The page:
As the biodiversity of fish species is reduced for several different reasons ranging from toxic runoff to overfishing, researchers find that biomass compensation may impair the health of populations that depend on these fish for their daily nutritional intake.
Fish. Image Credit: Foxys Forest Manufacture/Shutterstock.com
The global decline in fish biodiversity
It is estimated that about 2 billion people around the world depend on wild-caught or harvested species such as fish, insects, fruits, and other non-agriculturally produced food products for their nutritional needs. Of these, fish are considered to be the most common and important wild foods as they are often high in protein, zinc, iron, calcium, and omega-3 fatty acids.
Over the past several decades, several different factors have caused significant changes to arise in the biodiversity of wild fish. Some of these factors include overfishing, pollution, climate change, and habitat degradation. Despite these changes in fish biodiversity, there remains a consistent supply of fish to fisheries, as small and fast-growing species often compensate for declines in more vulnerable types of fish.
How can a decline in fish biodiversity affect human nutrition?
While these fish species are more tolerant to these biodiversity changes, they often differ significantly in their nutrient content, which can affect the health of individuals who live in areas that primarily rely on fish for their nutrient intake. In a recent Science Advances study, researchers from Columbia University in New York, NY aimed to understand how this decline in wild fish biodiversity can impact the nutrition status of those consuming these fish.
In their work, the researchers studied people living in the rural area of Loreto, which is a department of the Peruvian Amazon. For this population of approximately 800,000 people, the people of Loreto rely heavily on wild fish species to provide much of their daily nutrients.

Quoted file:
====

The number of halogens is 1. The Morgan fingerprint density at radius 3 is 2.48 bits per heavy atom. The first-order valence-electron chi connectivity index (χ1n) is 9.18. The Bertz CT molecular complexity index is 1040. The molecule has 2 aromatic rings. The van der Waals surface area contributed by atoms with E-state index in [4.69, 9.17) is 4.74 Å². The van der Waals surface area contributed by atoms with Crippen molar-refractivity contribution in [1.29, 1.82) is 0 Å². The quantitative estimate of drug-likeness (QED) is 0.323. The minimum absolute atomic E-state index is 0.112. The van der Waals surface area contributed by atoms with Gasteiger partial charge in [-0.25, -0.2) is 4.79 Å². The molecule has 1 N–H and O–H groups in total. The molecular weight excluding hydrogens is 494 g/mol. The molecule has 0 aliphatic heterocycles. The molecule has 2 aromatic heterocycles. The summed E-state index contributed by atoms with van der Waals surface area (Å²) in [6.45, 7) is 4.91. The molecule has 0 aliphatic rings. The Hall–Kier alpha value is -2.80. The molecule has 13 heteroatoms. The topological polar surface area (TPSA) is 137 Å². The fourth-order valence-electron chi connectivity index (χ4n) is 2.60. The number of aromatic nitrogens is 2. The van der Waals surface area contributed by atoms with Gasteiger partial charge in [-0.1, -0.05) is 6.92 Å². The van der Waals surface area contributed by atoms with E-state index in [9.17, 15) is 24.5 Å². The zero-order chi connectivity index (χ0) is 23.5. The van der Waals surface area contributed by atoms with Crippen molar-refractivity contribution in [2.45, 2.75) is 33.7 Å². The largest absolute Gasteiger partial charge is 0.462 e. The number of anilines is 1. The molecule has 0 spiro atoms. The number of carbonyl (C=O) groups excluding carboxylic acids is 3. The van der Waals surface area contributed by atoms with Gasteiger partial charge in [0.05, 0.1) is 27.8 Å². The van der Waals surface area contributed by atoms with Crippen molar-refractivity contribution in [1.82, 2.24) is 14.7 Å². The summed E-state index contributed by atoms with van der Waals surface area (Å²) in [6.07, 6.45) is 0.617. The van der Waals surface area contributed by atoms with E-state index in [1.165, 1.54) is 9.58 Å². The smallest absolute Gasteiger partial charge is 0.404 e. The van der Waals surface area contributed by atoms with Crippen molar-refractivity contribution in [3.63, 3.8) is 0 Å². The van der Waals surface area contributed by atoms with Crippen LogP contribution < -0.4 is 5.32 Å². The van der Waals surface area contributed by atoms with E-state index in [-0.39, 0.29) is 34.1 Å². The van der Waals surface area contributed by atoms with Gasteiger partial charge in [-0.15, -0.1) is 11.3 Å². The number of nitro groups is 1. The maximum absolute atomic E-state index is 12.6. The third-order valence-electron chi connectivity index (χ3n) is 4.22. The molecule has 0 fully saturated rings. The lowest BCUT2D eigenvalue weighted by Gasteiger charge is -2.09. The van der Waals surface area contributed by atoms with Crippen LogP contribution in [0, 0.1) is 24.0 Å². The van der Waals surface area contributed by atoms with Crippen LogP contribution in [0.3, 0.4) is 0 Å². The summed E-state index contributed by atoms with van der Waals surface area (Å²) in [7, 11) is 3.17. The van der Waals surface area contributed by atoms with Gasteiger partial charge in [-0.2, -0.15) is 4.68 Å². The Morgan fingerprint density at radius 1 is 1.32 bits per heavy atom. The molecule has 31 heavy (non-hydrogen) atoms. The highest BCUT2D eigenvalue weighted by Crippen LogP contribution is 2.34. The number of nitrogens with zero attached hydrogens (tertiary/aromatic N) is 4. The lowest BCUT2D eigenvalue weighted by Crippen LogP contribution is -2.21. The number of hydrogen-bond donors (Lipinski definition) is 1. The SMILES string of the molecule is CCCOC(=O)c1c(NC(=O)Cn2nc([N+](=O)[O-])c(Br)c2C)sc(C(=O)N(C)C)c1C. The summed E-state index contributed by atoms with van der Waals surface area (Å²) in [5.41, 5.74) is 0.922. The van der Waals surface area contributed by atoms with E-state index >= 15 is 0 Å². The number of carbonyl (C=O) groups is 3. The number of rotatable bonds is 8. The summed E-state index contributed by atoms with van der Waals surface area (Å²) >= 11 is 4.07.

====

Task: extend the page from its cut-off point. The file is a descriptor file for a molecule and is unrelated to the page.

Unfortunately, both the increase in local hydropower development, soil erosion, and persistent overfishing have significantly reduced the biodiversity of their freshwater fish population. In fact, it is estimated that Loreto inhabitants will consume fish at least once a day, which amounts to a total of approximately 52 kilograms of fish each year. Despite this reduction in fish diversity, the number of fish available to fisherman in Loreto has remained sustainable for the local population.
To understand how declining fish biodiversity can affect the nutritional status of locals, the Columbia University researchers first examined how many people of Loreto were meeting their annual reference nutrient intake (RNI) for the seven essential animal-derived nutrients. These nutrients include protein, iron, zinc, calcium, and the three omega-3 fatty acids of linolenic acid (ALA), eicosapentaenoic acid (EPA), and docosahexaenoic acid (DHA).
When biomass compensation did not occur, the researchers predicted that an average of 1.76% of all nutrients would be a loss to the local population. Notably, when the current fish supply was replaced by smaller and lower-trophic fish, nutrient supplies changed significantly, particularly protein and calcium supplies. While this may be true, the replacement of large-bodied and migrating species with smaller, sedentary, and low-trophic species could actually improve nutrient intake, as the smaller species were found to provide a greater amount of the three omega-3 fatty acids as compared to the larger fish.
Future impacts of reduced fish biodiversity
Overall, the findings of the current study were not purely hypothetical, as many of the stimulated biodiversity changes have been reported in many Amazonian and other tropical inland fish communities. Therefore, although the ability to predict the future of fish biodiversity in the Amazon is not easy, ongoing projects that continue to threaten fish diversity will likely continue to alter the nutritional intake of local populations.
Like any other complex system, you could see a tradeoff. Some things are going up, while other things are going down. But that only lasts up to a point.”
While some potential advantages and disadvantages of biomass compensation were identified, the researchers anticipate that the extinction or loss of 40 of the fish species could significantly reduce the nutritional intake of the remaining species that are available for consumption.
- Heilpern, S. A., DeFries, R., Fiorella, K., et al. (2021). Declining diversity of wild-caught species puts dietary nutrient supplies at risk. Sciences Advances 7(22). doi:10.1126/sciadv.abf9967.
Posted in: Medical Science News | Medical Research News | Healthcare News
Tags: Calcium, Climate Change, Docosahexaenoic Acid, Fatty Acids, Fish, Nutrients, Nutrition, Pollution, Protein, Zinc
After completing her Bachelor of Science in Toxicology with two minors in Spanish and Chemistry in 2016, Benedette continued her studies to complete her Master of Science in Toxicology in May of 2018.During graduate school, Benedette investigated the dermatotoxicity of mechlorethamine and bendamustine; two nitrogen mustard alkylating agents that are used in anticancer therapy.
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